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Feed Operations: Compressed air systems

One of the systems needed in nearly every feed mill is compressed air to operate equipment in the plant. The proper design and installation of a compressed air system often isn’t thought about. This article discusses compressed air uses and the components of a properly designed compressed air system. 

January 4, 2018


One of the systems needed in nearly every feed mill is compressed air to operate equipment in the plant. The proper design and installation of a compressed air system often isn’t thought about. In this article we will discuss compressed air uses and the components of a properly designed compressed air system. 

The most common use of compressed air is to actuate air cylinders powering slide gates under bins and outlets on conveying equipment. Compressed air also is used to open and close the doors under drop-bottom mixers. These operations use the air in cyclic action where the cylinder(s) are used to position the gate(s) in either an opened or closed position. Other uses are to continuously operate vibrators on equipment or to atomize liquids by being injected into the liquid to atomize it before it is sprayed on the product. 

Other purposes include using hand-held nozzles on the end of a hose to blow-down and clean various areas. Blowing down causes dust in the atmosphere and should only be done when the plant is not in operation to avoid creating an explosive atmosphere. Compressed air may be used to pressurize electrical cabinets to keep dust out or cool equipment in the cabinet. 
A compressed air system has three major components: the machinery that compresses the air; the compressed air distribution system; and the equipment that uses the compressed air.

Compressing the air

To compress the air, external air is drawn through an intake filter and into a compressor. The compressor is usually one of two types, a reciprocating-piston design or a rotary screw design. The piston type draws air into a cylinder where it is compressed by the piston into a high-pressure state that exits to the compressed air system. This is the same principle as an automobile engine cylinder uses to compress fuel into high-pressure. This type of compressor may be a single piston design, or a double piston design where the air is compressed in two steps. 

A rotary compressor uses tightly fitting twin screws to compress the air as it travels through the screw housing. This design works as a positive displacement air pump. The screws turn constantly, and the amount of air compressed is controlled by a modulating valve on the air inlet to the compressor.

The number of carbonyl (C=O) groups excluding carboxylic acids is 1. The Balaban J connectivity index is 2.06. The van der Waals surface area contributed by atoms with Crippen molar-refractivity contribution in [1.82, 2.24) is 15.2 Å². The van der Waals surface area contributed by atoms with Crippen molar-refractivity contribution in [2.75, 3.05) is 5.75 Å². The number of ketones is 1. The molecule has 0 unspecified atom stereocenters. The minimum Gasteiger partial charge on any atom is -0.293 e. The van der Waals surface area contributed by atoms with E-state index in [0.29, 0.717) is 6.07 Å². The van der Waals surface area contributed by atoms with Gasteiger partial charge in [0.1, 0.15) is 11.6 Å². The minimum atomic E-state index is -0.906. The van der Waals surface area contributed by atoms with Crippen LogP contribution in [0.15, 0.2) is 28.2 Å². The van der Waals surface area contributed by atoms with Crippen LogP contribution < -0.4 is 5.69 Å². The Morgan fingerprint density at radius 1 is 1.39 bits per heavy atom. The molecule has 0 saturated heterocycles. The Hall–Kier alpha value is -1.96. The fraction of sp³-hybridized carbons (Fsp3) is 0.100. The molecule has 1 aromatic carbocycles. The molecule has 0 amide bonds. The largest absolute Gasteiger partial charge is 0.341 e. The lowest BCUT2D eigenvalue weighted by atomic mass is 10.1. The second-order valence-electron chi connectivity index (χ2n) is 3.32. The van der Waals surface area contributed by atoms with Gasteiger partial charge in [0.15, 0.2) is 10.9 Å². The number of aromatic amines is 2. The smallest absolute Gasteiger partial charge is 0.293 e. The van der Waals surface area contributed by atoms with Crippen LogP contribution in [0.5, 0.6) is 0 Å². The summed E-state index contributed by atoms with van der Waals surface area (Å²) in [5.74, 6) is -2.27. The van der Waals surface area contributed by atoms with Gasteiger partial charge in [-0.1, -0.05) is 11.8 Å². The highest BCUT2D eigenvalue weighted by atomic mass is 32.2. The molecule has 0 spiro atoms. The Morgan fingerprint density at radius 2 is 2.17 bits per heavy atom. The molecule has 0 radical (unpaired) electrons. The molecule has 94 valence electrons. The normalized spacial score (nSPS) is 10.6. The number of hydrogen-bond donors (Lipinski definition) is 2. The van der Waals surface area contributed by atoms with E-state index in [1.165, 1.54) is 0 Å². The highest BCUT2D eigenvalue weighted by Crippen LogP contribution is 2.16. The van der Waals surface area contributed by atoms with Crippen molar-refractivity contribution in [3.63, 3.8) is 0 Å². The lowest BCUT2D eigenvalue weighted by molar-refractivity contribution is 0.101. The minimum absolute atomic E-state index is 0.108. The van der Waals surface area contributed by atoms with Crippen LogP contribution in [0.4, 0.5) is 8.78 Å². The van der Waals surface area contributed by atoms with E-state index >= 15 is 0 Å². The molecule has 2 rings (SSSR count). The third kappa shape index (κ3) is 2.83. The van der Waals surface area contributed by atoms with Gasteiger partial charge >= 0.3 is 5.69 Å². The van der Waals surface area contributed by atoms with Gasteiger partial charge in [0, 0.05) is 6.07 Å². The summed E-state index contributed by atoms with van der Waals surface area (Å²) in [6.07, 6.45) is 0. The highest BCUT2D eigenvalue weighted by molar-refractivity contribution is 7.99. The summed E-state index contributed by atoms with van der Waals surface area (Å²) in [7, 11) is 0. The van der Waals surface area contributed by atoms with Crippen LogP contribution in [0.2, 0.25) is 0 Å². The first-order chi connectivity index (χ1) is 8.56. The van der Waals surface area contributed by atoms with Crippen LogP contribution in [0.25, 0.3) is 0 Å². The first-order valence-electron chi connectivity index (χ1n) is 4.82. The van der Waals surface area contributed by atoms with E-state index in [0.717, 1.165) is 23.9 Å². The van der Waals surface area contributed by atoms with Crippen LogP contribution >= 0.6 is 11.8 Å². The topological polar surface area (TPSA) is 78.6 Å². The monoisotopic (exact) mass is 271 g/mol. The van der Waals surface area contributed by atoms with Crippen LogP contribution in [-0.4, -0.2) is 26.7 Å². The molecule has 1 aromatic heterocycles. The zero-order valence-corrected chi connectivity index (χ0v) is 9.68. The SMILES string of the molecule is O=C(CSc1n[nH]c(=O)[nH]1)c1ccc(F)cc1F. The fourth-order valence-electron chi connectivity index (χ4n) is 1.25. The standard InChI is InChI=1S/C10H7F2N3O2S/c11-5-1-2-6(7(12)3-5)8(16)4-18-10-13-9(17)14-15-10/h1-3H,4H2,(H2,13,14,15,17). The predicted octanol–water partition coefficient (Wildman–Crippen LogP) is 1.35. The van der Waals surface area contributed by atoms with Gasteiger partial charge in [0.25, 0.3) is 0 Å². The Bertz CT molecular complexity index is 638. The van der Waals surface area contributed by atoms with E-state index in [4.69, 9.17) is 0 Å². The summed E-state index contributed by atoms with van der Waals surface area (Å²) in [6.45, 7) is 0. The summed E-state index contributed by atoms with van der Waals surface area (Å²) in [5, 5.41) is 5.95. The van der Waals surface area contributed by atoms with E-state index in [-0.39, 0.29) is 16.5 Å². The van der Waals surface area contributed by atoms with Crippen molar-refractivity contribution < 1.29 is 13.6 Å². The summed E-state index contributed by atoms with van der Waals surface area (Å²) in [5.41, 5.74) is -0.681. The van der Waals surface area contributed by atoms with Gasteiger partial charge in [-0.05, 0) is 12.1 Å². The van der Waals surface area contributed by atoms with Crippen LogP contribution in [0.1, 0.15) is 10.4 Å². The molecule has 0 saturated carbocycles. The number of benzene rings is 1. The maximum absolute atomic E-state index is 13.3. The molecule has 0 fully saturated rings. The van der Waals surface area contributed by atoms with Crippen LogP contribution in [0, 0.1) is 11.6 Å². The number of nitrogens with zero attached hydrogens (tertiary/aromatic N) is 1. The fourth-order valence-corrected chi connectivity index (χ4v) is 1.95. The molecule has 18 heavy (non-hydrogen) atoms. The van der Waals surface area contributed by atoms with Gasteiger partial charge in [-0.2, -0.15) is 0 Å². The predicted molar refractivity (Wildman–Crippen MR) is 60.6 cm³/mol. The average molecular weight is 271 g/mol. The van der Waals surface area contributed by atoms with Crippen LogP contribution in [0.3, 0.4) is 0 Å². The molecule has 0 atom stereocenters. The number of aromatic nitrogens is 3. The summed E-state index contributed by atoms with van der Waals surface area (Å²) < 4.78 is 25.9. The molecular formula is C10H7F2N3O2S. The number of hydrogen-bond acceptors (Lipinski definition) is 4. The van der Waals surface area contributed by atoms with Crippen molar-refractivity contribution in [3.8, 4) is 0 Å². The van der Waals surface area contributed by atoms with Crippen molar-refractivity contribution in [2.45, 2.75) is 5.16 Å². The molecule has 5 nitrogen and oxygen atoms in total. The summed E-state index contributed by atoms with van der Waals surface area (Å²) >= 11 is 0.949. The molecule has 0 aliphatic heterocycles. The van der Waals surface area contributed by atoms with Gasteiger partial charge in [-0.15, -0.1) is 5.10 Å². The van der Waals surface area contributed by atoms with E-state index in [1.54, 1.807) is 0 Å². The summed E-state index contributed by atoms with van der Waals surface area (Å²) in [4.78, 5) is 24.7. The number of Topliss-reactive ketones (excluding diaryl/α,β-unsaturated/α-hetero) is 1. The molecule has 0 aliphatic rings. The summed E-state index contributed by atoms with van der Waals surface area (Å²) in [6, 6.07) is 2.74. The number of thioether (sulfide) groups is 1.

The air is compressed to the pressure needed for the plant compressed air system. The compressor has low and high-pressure switches on it. The low-pressure switch starts the air compression, while the high-pressure switch stops the air compression. The air is heated in the compression process and is hot as it leaves the compressor. This hot compressed air next passes through an air dryer to remove any moisture to provide the driest air possible to the system. The air dryer may be one of two types: a desiccant dryer or a refrigerated air cooler/dryer. The removal of moisture from the air is important as moisture in the air is detrimental to the piping system and the air operated equipment.

The third step in compressing air is to install an air receiver tank immediately after the air-drying equipment. The receiver acts as an accumulation tank for the compressed air so that sufficient compressed air is available for the system when there is high demand. It provides a smooth and steady supply of air to the system when the pressure drops to the minimum pressure set point where the compressor begins compressing air to the system and the air pressure rises back up to the maximum pressure set point. The receiver allows for having compressed air available to operate equipment for periods of time without the available air pressure dropping below the minimum pressure needed in the system.

The size of receiver needed for a compressed air system may be determined using the following formula.

V = t C pa / (p1 – p2)
V = volume of the receiver tank (cubic feet)
t = time for the receiver to go from upper to lower pressure limits (minutes)
C = quantity of free air needed to supply the system (scfm)
pa = atmospheric pressure (14.7 psia)
p1 = maximum tank pressure (psig)*
p2 = minimum tank pressure (psig)*
Psig is the pressure shown on a pressure gauge.

Read complete article on World-Grain.com

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